RACIAL DISPARITIES IN MEDICAL SCHOOLS REMAIN

RACIAL DISPARITIES IN MEDICAL SCHOOLS REMAIN

Despite some progress, there still is racial disparity among medical students and unconscious biases remain when it comes to health care, according to Howard University’s president.

Dr. Wayne A.I. Frederick gave a lecture Monday at East Carolina University Heart Institute, where he discussed work to eliminate those disparities in STEM, medical and health fields and address biases.Though a shortage of physicians is a chief concern today, that has not always been the case, Frederick said.

In 1910, Abraham Flexner published a study called the Flexner Report, in which he evaluated medical education in the United States and Canada and gave suggestions. Flexner recommended entrance requirements, a reduction in the number of medical schools and a decrease in the annual output of physicians from 4,000 to 2,000.“To be quite frank, his intent was to reduce the physicians supply, because they felt that there were too many unqualified physicians,” Frederick said. “As a result of this report, the landscape of medical education changed very significantly. I think it’s important for us to recognize that because the impact that had on diversity ...”

Prior to the turn of the century, seven medical schools existed for students of color. That number decreased to two after the Flexner Report. Today, there are four.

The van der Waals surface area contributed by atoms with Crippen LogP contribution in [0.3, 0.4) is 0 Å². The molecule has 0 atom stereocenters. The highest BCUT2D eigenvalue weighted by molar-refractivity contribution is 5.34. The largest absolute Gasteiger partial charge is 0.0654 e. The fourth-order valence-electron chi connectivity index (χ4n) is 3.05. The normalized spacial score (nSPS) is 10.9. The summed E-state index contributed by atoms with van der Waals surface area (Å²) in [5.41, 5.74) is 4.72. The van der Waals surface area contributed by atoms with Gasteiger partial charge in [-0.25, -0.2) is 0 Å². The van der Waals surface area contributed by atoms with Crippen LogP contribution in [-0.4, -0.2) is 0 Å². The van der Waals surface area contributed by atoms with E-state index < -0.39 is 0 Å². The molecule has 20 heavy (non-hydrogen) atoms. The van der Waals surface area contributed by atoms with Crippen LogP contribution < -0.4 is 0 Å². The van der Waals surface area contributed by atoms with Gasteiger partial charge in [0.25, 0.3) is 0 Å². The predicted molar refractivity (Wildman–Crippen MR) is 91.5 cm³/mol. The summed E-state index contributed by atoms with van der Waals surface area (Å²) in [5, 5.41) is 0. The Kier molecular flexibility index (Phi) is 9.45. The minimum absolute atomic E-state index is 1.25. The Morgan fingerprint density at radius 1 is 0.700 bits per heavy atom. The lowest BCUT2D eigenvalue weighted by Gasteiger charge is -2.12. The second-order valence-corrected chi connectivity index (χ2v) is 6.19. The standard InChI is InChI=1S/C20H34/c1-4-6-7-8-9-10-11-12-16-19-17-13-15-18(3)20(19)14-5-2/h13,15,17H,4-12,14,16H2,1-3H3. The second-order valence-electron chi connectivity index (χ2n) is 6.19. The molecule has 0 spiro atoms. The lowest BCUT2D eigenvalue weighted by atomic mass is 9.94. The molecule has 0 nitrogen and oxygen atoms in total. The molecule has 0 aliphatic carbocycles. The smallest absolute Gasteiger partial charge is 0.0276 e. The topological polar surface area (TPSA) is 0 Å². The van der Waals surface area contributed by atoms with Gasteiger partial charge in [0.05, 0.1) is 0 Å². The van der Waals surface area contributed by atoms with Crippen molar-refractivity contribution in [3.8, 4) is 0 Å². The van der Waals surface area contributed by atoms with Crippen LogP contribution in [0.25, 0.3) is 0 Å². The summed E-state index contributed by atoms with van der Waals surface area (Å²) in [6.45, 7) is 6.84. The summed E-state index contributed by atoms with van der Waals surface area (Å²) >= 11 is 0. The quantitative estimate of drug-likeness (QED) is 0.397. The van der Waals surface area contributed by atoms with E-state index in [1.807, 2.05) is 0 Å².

“Between 1920 and 1964, less than 3 percent of students entering American medical schools were black, and unfortunately I can say today that number hasn’t changed,” Frederick said. Less than 7 percent of students enrolled in U.S. medical schools during the 2015-16 year were black, according to a report from the Association of American Medical Colleges. By comparison, nearly 21 percent were Asian, and 54 percent were white.

Frederick said unconscious biases also remain. He referred to a study in which Johns Hopkins University School of Medicine students were presented different scenarios, including one that involved a white tollbooth collector and a black lawyer. Results showed the students favored the white tollbooth worker in several categories, including patient reliability and trust.“One of the things that this study found was that implicit racial preferences are present, but these do not affect their critical decision making,” Frederick said. “That is a very important outcome as well because it means that we have an opportunity to mold these young students in such a way that they will ultimately do the right thing in terms of what we expect them to do.”

Frederick said he applauds ECU’s Brody School of Medicine for its work.“Because when you look at the national average and who is getting into those communities that are underrepresented, you clearly have demonstrated a strong commitment to do that,” he said.

Frederick said with the disparities that exist, mentoring and feeder programs that encourage students to pursue careers in STEM fields are key. He said historically black colleges and universities also play a role in advancing diverse pipelines in STEM. Those colleges and universities produce 20 percent of blacks in all STEM disciplines and are responsible for 34 percent of the blacks who receive bachelor’s degrees in physics, chemistry, math and biology, Frederick said.

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